As we wrote about the last Israel trip, noting the complications and contradictions of the country are crucial to also understanding it. On the 65th anniversary of Israeli independence, this blog post from student Kristina Minor discusses the importance and implications of Zionism:
Israel is by far the most complicated place I have ever been. There is no way to fully understand what is going on in the area without walking the streets and speaking to the people. What hit me most about the trip was seeing the beauty and passion for life and harmony that has emerged as a result of hundreds of years of conflict and pain.
The very foundations of the Israeli are based on a painful Jewish history and promises waiting to be fulfilled.
For example, the reason the Israeli Defense Force is not permitted to attack unarmed persons is because during the Holocaust millions of unarmed Jews were mercilessly executed. And one of the reasons that there is such a strong passion for Judaism and tradition and for the Israeli State is because they were taken away from the Jews for so many years. Despite my research on Zionism prior to the trip, I did not really understand what it meant until I saw the look in some of the Israelis’ eyes when they spoke about it. Zionism is not just a political or even religious stance; it is truly engrained in the very core of Israeli citizens. I think the level of conflict in the region is so different from that in the United States because the point of contention is a non-negotiable system of values and beliefs that are often directly opposed to each other.
This complexity is manifested in the Old City in Jerusalem, which is really the epicenter of three of the major religions—Christianity, Judaism, and Islam. Within less than a square mile lies a Jewish temple, a Muslim mosque, and a Christian church. It was honestly a bit surreal to hear both the church bells signaling and the mosque “calling” its people to come worship at the same time, in virtually the same place. And instead of an outbreak of fighting, which is what I expected given the skewed American media reports, there was this unspoken understanding and tolerance allowing everyone to worship God in their own way. One of the most surprising structures was the gorgeous mosque that stood right in the middle of where the original Jewish temples used to be, before they were demolished by the Babylonians and Romans. If ever there were to be an outbreak of violence in the near future in Jerusalem, I would expect it to start there.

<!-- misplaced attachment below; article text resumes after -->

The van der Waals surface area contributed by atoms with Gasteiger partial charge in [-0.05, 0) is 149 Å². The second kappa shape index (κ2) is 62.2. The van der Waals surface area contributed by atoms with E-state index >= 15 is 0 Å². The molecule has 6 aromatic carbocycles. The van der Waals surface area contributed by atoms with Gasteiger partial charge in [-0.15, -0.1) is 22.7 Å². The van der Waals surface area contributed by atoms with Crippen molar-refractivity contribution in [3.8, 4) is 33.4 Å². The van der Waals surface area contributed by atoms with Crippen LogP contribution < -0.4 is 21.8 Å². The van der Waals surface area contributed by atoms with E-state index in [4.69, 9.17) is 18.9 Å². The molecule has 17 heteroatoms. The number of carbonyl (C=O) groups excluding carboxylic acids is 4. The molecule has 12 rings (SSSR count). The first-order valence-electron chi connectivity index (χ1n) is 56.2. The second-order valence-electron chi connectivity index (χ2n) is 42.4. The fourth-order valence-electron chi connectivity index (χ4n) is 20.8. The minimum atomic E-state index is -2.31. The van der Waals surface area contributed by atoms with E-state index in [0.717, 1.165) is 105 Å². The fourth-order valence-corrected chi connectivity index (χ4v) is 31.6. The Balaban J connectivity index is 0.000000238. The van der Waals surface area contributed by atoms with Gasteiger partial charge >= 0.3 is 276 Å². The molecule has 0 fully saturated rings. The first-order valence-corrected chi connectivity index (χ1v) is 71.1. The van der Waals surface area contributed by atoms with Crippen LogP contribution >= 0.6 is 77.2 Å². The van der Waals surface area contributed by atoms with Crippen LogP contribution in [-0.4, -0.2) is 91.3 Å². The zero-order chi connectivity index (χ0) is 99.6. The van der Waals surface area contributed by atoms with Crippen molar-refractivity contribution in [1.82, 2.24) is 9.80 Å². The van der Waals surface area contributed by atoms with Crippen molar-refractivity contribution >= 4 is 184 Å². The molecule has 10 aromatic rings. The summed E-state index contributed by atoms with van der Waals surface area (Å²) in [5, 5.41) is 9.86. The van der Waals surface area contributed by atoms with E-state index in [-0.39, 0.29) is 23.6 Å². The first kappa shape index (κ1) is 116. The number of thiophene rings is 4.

“Zeh mesubach maod” means “this is very complicated.” And there is really no other way to describe Israel and the surrounding areas. We had meetings in Jerusalem and could see the giant cement wall blocking off Bethlehem. We sat on a volcano drinking tea and at the same time listened to bombs going off in Syria. While I think it is both necessary and admirable for Americans and other countries to get involved in the resolution of the Israeli-Palestinian conflict, they cannot help while sitting in cushy offices thousands of miles away. This is an experience that I think everyone should have at least once.
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